More on self-alienation

Self-alienation is incompatible with a sense of having a biographical life of one’s own; such a sense is necessary for seeing one’s own life as meaningful. This is perhaps why sometimes a person who sees his life as meaningless would express his dim view by saying “I don’t even have a life”. Obviously he has a life, a biographical life; it is just that he has no identities at all that he identifies himself with. This is why a person might not see his life as meaningful even if he is, as Susan Wolf puts it, “actively and at least somewhat successfully engaged in a project (or projects) of positive value” (“The Meanings of Lives”, p.65), for he may still alienate himself from the project (or, from his identity as the person who has that project) even if he pursues it actively in some way.

It is not unimaginable that a person would alienate himself from a project of his which he is being actively and successfully engaged in and which has positive value in the eyes of others. Let us consider the case of Tolstoy. For most people, his identity as a great novelist, or more specifically, as the author of War and Peace and Anna Karenina, certainly had positive value, but the following is how Tolstoy himself thought about this identity in A Confession:

During this time I began to write out of vanity, self-interest and pride. In my writings I did the same as I did in life. In order to achieve the fame and money for which I wrote I had to conceal what was good in myself and display what was bad. And this is what I did. Time and again I would contrive in my writing to conceal under the guise of indifference, or even of light-heartedness, those strivings for goodness which lent meaning to my life. And I succeeded and was praised.
Or thinking about the fame my own writing brought me, I would say to myself, “Well fine, so you will be more famous than Gogol, Pushkin, Shakespeare, Molière, more famous than all the writers in the world, and so what?”

It is clear that Tolstoy himself, at least when he was writing A Confession, did not think his life was meaningful by virtue of his identity as a respected and famous novelist. It did not matter to him what others thought; even if everyone else thought his life was meaningful by virtue of his identity as a greater writer, he did not think so because he did not identify himself with that identity ¾ he did not think this is what he really was or what he wanted himself to be.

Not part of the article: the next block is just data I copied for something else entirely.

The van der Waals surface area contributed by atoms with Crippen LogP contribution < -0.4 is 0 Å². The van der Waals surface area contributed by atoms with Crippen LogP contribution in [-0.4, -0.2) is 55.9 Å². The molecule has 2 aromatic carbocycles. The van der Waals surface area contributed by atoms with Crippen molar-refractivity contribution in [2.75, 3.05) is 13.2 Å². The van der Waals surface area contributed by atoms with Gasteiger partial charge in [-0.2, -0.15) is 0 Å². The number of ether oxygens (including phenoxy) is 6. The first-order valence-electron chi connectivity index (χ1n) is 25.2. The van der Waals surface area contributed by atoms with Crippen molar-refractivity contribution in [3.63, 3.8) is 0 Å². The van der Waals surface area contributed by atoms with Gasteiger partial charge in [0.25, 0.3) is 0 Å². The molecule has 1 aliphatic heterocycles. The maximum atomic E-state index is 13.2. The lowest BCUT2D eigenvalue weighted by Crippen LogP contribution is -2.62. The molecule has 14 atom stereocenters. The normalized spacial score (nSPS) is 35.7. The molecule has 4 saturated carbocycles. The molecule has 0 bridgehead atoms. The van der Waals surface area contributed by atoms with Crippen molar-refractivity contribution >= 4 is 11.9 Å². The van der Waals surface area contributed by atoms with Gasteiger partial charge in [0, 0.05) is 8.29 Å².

If it is not clear enough from the above quoted passages that Tolstoy alienated himself from his identity as a novelist, a writer, or an artist, the following passage should make it clear:

‘Art, poetry …’ For a long time, under the influence of success and praise from others, I had persuaded myself that this was a thing that could be done, […] But I quickly realized that this too was a delusion. It was clear to me that art is an adornment and embellishment of life. But it had lost its charm for me, so how could I charm others? While I was not living my own life but was being carried along on the crest of another life, as long as I believed that life had meaning even if I could not express it, the reflection of life in poetry and in art of all kinds gave me joy and I enjoyed watching life through the mirror of art. But when I began to search for the meaning of life, when I began to feel the necessity of living, I found this mirror either unnecessary, superfluous and ridiculous, or tormenting.

It is also clear from what Tolstoy said about his identity as a writer that he did not value this identity even though it was (and would be) valued by others. This suggests that a person cannot value an identity of hers without identifying herself with that identity. Some may think that since a person can identify herself with an identity that she does not value (such as in the case of a Dalit), she can also value an identity which she in fact has but which she does not identify herself with. Let me explain why the latter is not true. To identify oneself with one’s identity as x is to see x as part of what one really is, while to value one’s identity as x is to see x as what one wants to be or what one should be. It is possible for a person to believe that she really is x without wanting to be x or believing that she should be x ¾ it is possible for her to identify herself with x without valuing x. Now if a person wants to be x or believes that she should be x, and if she indeed is x and is aware that x is one of her identities, then it does not make sense for her to deny that she really is x. Indeed, given that she wants to be x, she cannot consistently refuse to embrace her identity as x ¾ she cannot consistently value x without identifying herself with x.

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